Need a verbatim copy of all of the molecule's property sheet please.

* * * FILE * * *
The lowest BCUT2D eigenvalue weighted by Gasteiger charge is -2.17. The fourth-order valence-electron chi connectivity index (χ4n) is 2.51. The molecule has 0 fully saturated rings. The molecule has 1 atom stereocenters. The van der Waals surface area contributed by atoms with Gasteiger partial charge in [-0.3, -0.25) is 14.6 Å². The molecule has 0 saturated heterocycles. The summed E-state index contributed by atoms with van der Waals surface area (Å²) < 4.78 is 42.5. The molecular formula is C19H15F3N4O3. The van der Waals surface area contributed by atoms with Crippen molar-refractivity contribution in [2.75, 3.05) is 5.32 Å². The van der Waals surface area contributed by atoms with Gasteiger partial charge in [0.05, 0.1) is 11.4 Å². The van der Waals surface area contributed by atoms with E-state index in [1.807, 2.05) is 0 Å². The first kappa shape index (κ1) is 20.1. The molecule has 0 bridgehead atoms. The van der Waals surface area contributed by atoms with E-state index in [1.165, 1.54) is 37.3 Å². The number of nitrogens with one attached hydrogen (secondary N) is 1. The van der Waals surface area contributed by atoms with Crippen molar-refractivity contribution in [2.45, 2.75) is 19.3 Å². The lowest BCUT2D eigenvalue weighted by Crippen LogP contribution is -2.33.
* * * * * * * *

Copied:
The lowest BCUT2D eigenvalue weighted by Gasteiger charge is -2.17. The fourth-order valence-electron chi connectivity index (χ4n) is 2.51. The molecule has 0 fully saturated rings. The molecule has 1 atom stereocenters. The van der Waals surface area contributed by atoms with Gasteiger partial charge in [-0.3, -0.25) is 14.6 Å². The molecule has 0 saturated heterocycles. The summed E-state index contributed by atoms with van der Waals surface area (Å²) < 4.78 is 42.5. The molecular formula is C19H15F3N4O3. The van der Waals surface area contributed by atoms with Crippen molar-refractivity contribution in [2.75, 3.05) is 5.32 Å². The van der Waals surface area contributed by atoms with Gasteiger partial charge in [0.05, 0.1) is 11.4 Å². The van der Waals surface area contributed by atoms with E-state index in [1.807, 2.05) is 0 Å². The first kappa shape index (κ1) is 20.1. The molecule has 0 bridgehead atoms. The van der Waals surface area contributed by atoms with E-state index in [1.165, 1.54) is 37.3 Å². The number of nitrogens with one attached hydrogen (secondary N) is 1. The van der Waals surface area contributed by atoms with Crippen molar-refractivity contribution in [2.45, 2.75) is 19.3 Å². The lowest BCUT2D eigenvalue weighted by Crippen LogP contribution is -2.33.